the poststructural anarchist Todd May interviewed by Richard Marshall. Todd May is the poststructuralist anarchist who thinks anarchism is more than just a critique of the state, that there is more than one struggle, that Foucault, Deleuze and Lyotard are important, that postructuralism is elusive, that anarchism is bottom-up and liberalism is top-down, that ‘how might one live?’ is the down and dirty question, that Foucault’s thought will remain standing when the dust is settled, that what it means to be human is a matter of practices, that Ranciere gets him emotionally, that friendship offers a different model from neo-liberalism and that his conception is about resistance not cohesion. High Five! 3:AM: What made you become a philosopher? Todd May: Many philosophers I talk with seem to get their start in philosophy from a teacher, often a college professor, that turns them on to the subject. 3:AM: You’ve written about and are associated with ‘poststructuralist anarchism.’ TM: Poststructuralism is an elusive term.

Kapor Capital How and when to book a cheap flight | Travel It's the classic traveller's dilemma. When is the best time to book a flight for the cheapest deal? Do you bag a flight as early as possible or risk leaving it until the last minute? The answer, according to flight comparison website Skyscanner, is to wait, but not for too long. After an epic piece of number crunching of two million flight searches over three years Skyscanner has come up with the ideal time to book 10 summer sun destinations. Flights to Spain, for example, are at their cheapest (£153 for a return) five weeks before departure, while the cheapest flights to Greece (£228 return) are available just three weeks ahead. However, Filip Filipov of Skyscanner advises that while five weeks is the average, the optimum time to book your flight can vary significantly between destinations. The best time for flights to Turkey, for example, is 13 weeks before departure, while the US should be booked five months (21 weeks) ahead. Ryanair Seats released for sale 8-12 months in advance.

MEGA Marx: Berfrois Interviews Jonathan Sperber by Russell Bennetts Jonathan Sperber is a social historian and Curators’ Professor of History at the University of Missouri. His most recent publication is Karl Marx: A Nineteenth-Century Life. Russell Bennetts is the editor of Berfrois. Berfrois Was Karl Marx an anti-Semite? Sperber Historians are notoriously reluctant to give yes-or-no answers to any question, and this one is a particularly apt candidate for an ambivalent response. There is another side to Marx’s attitude, though. In order to understand Marx’s position, we need to see that being Jewish in mid-nineteenth century Europe was regarded primarily as a matter of religious and cultural affiliation. A good example of Marx’s attitude can be seen in a letter he wrote to Engels concerning a trip he took in 1875 from London to Karlsbad (today’s Karlovy Vary in the Czech Republic). How did his personal relationship with Fredrich Engels develop over the years? The two collaborated intellectually and politically over the next four years.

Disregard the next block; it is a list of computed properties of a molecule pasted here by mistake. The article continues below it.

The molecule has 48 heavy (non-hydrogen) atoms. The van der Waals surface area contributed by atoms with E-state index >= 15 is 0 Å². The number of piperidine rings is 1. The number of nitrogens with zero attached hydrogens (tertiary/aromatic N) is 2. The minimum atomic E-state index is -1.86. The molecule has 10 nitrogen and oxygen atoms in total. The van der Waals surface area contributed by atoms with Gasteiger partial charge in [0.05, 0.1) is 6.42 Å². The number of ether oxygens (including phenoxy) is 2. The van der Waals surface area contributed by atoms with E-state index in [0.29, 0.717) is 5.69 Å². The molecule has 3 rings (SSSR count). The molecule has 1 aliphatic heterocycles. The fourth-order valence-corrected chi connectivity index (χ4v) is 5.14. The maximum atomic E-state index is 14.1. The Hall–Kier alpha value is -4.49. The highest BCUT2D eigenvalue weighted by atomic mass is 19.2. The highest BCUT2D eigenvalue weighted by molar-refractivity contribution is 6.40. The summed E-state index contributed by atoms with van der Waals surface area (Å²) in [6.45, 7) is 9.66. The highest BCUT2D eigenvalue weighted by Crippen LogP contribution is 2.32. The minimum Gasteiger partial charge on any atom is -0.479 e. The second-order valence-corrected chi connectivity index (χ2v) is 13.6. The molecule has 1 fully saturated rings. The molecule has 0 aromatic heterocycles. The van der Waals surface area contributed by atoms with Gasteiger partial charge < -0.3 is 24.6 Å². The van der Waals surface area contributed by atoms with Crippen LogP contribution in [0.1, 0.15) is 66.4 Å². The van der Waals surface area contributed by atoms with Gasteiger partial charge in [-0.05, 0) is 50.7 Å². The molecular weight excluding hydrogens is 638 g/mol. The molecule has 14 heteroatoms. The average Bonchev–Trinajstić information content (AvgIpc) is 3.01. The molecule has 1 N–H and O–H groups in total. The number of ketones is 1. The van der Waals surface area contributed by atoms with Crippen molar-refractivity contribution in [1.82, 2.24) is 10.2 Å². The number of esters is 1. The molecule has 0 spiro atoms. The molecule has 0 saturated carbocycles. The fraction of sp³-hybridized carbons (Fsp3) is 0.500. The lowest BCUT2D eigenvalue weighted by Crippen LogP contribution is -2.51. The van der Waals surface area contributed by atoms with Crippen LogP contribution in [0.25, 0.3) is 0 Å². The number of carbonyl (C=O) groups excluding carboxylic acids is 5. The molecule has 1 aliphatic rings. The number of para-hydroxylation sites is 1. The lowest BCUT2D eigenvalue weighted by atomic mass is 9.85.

Arts & Letters Daily - ideas, criticism, debate Here's What a 9.2 Earthquake Can Do to a City Having just lived through 10,000 quakes and aftershocks I can tell you that you better get your shit together if you live in a quake prone area. Work out where you will meet important people as chances are the cellular system will be overloaded (and on a related note don't get rid of your landline). Have an old cell phone with good battery and topped up SIM in it as smartphones suck in emergency. Something like an old Nokia that will last for days and days without a charge. The bike is your friend in a state of emergency, cars suck... all petrol stations close, all roads get blocked and in some cases (like ours) there is crazy amounts of flooding. Bikes can go way more places. Don't have any stupid heavy stuff on your walls unless extremely well secured. Make sure you have a decent supply of booze (and other stuff like food, but booze is key!!). Get a battery powered radio, keep a torch by your bed (you won't want to suck up your phone battery, trust me). Get to know your neighbours.